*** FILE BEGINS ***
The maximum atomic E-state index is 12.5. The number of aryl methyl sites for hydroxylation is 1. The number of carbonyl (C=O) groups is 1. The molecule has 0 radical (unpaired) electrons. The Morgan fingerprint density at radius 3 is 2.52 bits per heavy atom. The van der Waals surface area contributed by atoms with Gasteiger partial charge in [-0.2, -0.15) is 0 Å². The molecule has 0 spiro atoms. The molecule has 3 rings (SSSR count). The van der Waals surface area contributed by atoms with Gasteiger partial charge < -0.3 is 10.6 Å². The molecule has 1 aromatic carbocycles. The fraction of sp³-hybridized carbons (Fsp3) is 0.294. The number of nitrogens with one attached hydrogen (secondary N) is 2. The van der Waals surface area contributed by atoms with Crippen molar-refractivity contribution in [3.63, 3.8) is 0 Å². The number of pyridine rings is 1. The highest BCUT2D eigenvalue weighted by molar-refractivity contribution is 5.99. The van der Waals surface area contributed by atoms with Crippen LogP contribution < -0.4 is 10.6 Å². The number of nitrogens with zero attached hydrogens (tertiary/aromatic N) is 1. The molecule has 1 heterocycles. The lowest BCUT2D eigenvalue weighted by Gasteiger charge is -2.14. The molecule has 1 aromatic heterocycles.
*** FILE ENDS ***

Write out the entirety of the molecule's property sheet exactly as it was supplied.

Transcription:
The maximum atomic E-state index is 12.5. The number of aryl methyl sites for hydroxylation is 1. The number of carbonyl (C=O) groups is 1. The molecule has 0 radical (unpaired) electrons. The Morgan fingerprint density at radius 3 is 2.52 bits per heavy atom. The van der Waals surface area contributed by atoms with Gasteiger partial charge in [-0.2, -0.15) is 0 Å². The molecule has 0 spiro atoms. The molecule has 3 rings (SSSR count). The van der Waals surface area contributed by atoms with Gasteiger partial charge < -0.3 is 10.6 Å². The molecule has 1 aromatic carbocycles. The fraction of sp³-hybridized carbons (Fsp3) is 0.294. The number of nitrogens with one attached hydrogen (secondary N) is 2. The van der Waals surface area contributed by atoms with Crippen molar-refractivity contribution in [3.63, 3.8) is 0 Å². The number of pyridine rings is 1. The highest BCUT2D eigenvalue weighted by molar-refractivity contribution is 5.99. The van der Waals surface area contributed by atoms with Crippen LogP contribution < -0.4 is 10.6 Å². The number of nitrogens with zero attached hydrogens (tertiary/aromatic N) is 1. The molecule has 1 heterocycles. The lowest BCUT2D eigenvalue weighted by Gasteiger charge is -2.14. The molecule has 1 aromatic heterocycles.